Staying Healthy on a Cruise
For many people, a cruise is an ideal way to relax and see the world. You are surrounded by the gorgeous blue of the ocean, get waited on hand and foot, have activities and events planned for you, and are provided with a seemingly limitless supply of food and drinks—all while having the opportunity to visit multiple countries and destinations.
Although cruising has many obvious pleasures, potential health hazards are also a risk with cruise ship travel. Staying informed and preparing for these potential hazards can help you stay healthy and get the most out of your cruise vacation.
Zika Travel Information
If you are traveling to an area with Zika, be sure to follow CDC recommendations to stay healthy and safe. All travelers to areas with Zika should prevent mosquito bites. Zika can also be passed through sex from a person who has Zika to his or her sex partners, so travelers should use condoms. Condoms include male and female condoms.
Because Zika during pregnancy can cause serious birth defects, pregnant women should not travel to areas with Zika. Couples who are trying to become pregnant should talk to their doctor about their travel plans and see CDC guidance for how long you should wait to get pregnant after travel to an area with Zika.
Even if you do not feel sick, you should take steps to prevent mosquito bites for 3 weeks after returning from an area with Zika. If a mosquito bites an infected person while the virus is still in that person's blood, it can spread the virus by biting another person. You should also use condoms after travel to areas with Zika to protect your partners. Couples with a pregnant partner should either use condoms or not have sex during the pregnancy.
For more information on Zika and travel, visit the Zika Travel Information website.
Regardless of your itinerary, you should be up-to-date on routine vaccines, such as measles/mumps/rubella, varicella, and seasonal flu. Crew members and fellow travelers often come from countries where these diseases are more common than in the United States and where vaccination is not routine. Consequently, outbreaks of chickenpox and rubella (German measles) have been reported on cruise ships.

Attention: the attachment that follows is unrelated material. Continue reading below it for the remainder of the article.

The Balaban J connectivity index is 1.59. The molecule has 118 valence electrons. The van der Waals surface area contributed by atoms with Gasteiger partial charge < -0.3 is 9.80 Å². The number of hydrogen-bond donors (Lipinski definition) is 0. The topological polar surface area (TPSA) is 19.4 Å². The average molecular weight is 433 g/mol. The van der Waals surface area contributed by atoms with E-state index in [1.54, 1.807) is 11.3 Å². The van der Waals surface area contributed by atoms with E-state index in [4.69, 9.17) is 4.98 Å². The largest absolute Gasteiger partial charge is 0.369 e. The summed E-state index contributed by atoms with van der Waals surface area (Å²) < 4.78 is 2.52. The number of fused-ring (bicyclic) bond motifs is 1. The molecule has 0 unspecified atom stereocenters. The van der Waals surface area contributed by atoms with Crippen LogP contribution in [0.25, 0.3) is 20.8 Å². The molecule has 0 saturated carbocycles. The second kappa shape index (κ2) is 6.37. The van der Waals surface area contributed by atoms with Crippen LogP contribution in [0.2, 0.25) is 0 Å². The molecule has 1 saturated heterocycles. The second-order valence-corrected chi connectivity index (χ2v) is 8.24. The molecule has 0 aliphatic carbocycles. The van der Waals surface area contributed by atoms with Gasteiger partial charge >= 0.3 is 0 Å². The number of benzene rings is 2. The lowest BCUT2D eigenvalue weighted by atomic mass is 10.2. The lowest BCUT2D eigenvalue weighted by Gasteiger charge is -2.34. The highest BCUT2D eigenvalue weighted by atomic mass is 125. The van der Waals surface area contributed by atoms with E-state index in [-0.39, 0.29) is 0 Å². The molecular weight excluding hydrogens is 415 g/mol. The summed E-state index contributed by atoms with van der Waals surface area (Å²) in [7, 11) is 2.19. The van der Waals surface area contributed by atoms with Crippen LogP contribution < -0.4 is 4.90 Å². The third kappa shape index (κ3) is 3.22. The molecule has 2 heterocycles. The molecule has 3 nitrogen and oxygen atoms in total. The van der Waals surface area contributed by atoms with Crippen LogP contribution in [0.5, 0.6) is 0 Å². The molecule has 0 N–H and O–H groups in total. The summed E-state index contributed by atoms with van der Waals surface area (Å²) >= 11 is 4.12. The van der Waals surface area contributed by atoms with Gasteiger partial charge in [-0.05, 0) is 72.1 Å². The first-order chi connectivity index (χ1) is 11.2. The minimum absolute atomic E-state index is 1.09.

Additional vaccines you'll need depend on where you'll be stopping and what you're going to do there. CDC's general vaccination recommendations, by country, can be found on the Travelers' Health destination pages. However, discuss the cruise itinerary and your specific travel plans with your doctor. If you're stopping in a country only for a short time, or if you don't plan to leave the tourist area around the dock, certain vaccines may not be necessary.
Even if you are not at risk for yellow fever during port calls, some countries in Africa and South America may require proof of yellow fever vaccination if you have previously visited a country with yellow fever. Visit the destination pages for a country's yellow fever requirements. Cruise ship companies sometimes have requirements that differ from those of the countries you will be visiting, so be sure to check with the cruise line about those requirements as well.
Visit your doctor before going on a cruise.
Nausea, Vomiting, and Diarrhea
Cruise ship outbreaks of nausea, vomiting, and diarrhea, primarily caused by norovirus, have been reported. The best way to prevent illness is frequent handwashing with soap and water. Wash your hands before eating and after using the bathroom, changing diapers, or touching things that other people have touched, such as stair railings; it is also a good idea to avoid touching your face.